Follow-up: Utility Network,, and JSAPI Enable Map Product Delivery via Portal

04-09-2021 02:06 PM
Regular Contributor II
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Because the deadline for submitting recorded user presentations for DevSummit 2021 was so tight (February 15!), there were some issues I ran into that I could not resolve in time, mainly revolving around the use of in ArcGIS Server 10.8.1. As a workaround for the presentation, I created a standalone enterprise 10.8 install on a test box in Flagstaff, which was quite slow.

The recorded presentation is available here:

The slides and sample code are also available here: Errors


It turns out that most of the issues I encountered at 10.8.1 were fixed by a single patch, the "Print Service and Text Element Patch," available here:

Here’s a list of the problems I encountered which were fixed by the patch:

  • Layout.listElements("TEXT_ELEMENT") fails: "java.lang.Exception: Could not service request."
  • Setting TextElement.text fails: "java.lang.Exception: Could not service request."
  • UniqueValueRenderer.listMissingValues crashes
  • Layout.exportToPDF fails: "OSERROR"

Since installing the patch, I was able to implement the web tool and application on our 10.8.1 Q Portal in Tucson, which is considerably faster. The COTTONWOOD 1 map, which took 51 seconds to run in the presentation, took only 14 seconds to run in the Q Portal.


Authentication: arcpy vs. ArcGIS API for Python


Another issue that I ran into was authentication. While the ArcGIS API for Python correctly encapsulates the identity of the user of the web tool, the arcpy identity is the owner of the ArcSOC process. Why is this a problem? If the layers in a Pro project are not available to the ArcSOC owner, they will not render in the exported PDF. Currently, there is no way for arcpy to sign into portal using the credentials of the web tool user.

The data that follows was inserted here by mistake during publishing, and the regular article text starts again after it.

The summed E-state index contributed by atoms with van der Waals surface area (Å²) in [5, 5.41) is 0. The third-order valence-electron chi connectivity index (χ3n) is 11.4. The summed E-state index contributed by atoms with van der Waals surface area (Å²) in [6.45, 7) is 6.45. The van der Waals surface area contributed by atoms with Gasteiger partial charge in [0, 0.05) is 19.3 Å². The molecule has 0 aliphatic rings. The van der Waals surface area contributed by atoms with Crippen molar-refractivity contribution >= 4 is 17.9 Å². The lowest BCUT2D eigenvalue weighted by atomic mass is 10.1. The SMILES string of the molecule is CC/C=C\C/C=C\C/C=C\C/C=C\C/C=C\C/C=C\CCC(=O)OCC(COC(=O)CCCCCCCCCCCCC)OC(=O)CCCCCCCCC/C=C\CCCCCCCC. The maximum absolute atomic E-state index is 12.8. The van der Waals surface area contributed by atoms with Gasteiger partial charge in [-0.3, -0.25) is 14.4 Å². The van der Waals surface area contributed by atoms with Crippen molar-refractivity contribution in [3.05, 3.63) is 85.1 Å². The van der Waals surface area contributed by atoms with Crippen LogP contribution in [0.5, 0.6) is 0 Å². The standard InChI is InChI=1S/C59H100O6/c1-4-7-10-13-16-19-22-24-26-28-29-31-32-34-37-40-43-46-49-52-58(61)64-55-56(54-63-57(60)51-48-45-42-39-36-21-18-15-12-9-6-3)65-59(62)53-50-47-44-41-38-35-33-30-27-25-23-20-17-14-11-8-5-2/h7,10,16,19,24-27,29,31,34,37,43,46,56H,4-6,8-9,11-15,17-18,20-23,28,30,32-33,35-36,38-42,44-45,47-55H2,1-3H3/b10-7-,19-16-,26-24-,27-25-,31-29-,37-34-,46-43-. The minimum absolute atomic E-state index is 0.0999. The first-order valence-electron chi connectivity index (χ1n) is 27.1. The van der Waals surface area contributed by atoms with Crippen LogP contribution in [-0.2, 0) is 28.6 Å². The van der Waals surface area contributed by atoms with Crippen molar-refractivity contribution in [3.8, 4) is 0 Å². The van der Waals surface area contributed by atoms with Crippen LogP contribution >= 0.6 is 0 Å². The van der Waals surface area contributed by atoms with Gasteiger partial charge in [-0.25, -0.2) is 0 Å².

[If this is a concern to you, please vote up my idea here: ]

For the presentation, I worked around the problem by sharing the layers with everyone. However, this is not acceptable for sensitive map data in a Portal which is exposed to the public. The workaround I settled upon is to use the “cryptography” module which is included with ArcGIS Pro:

I created a built-in user in Portal which could access the layers in the Pro project, and created a text file in the project folder containing the encryption key and the encrypted user name and password. I then used that file to sign arcpy into Portal:



    def _SignIn(self):
        # Retrieve credentials and sign in to Portal
        from cryptography.fernet import Fernet
        sKeyFile = os.path.join(self.__sProjectDir, "Encrypted.txt")
        with open(sKeyFile) as f:
            sContent =
        tok = sContent.split("\n")
        sKey = bytes(tok[0], encoding="utf-8")
        sUserTok = bytes(tok[1], encoding="utf-8")
        sPassTok = bytes(tok[2], encoding="utf-8")
        f = Fernet(sKey)
        sUser = f.decrypt(sUserTok)
        sPass = f.decrypt(sPassTok)
        sPortal = arcpy.GetActivePortalURL()
        arcpy.SignInToPortal(sPortal, sUser, sPass)



See the updated version of the Python toolbox (attached) for more info.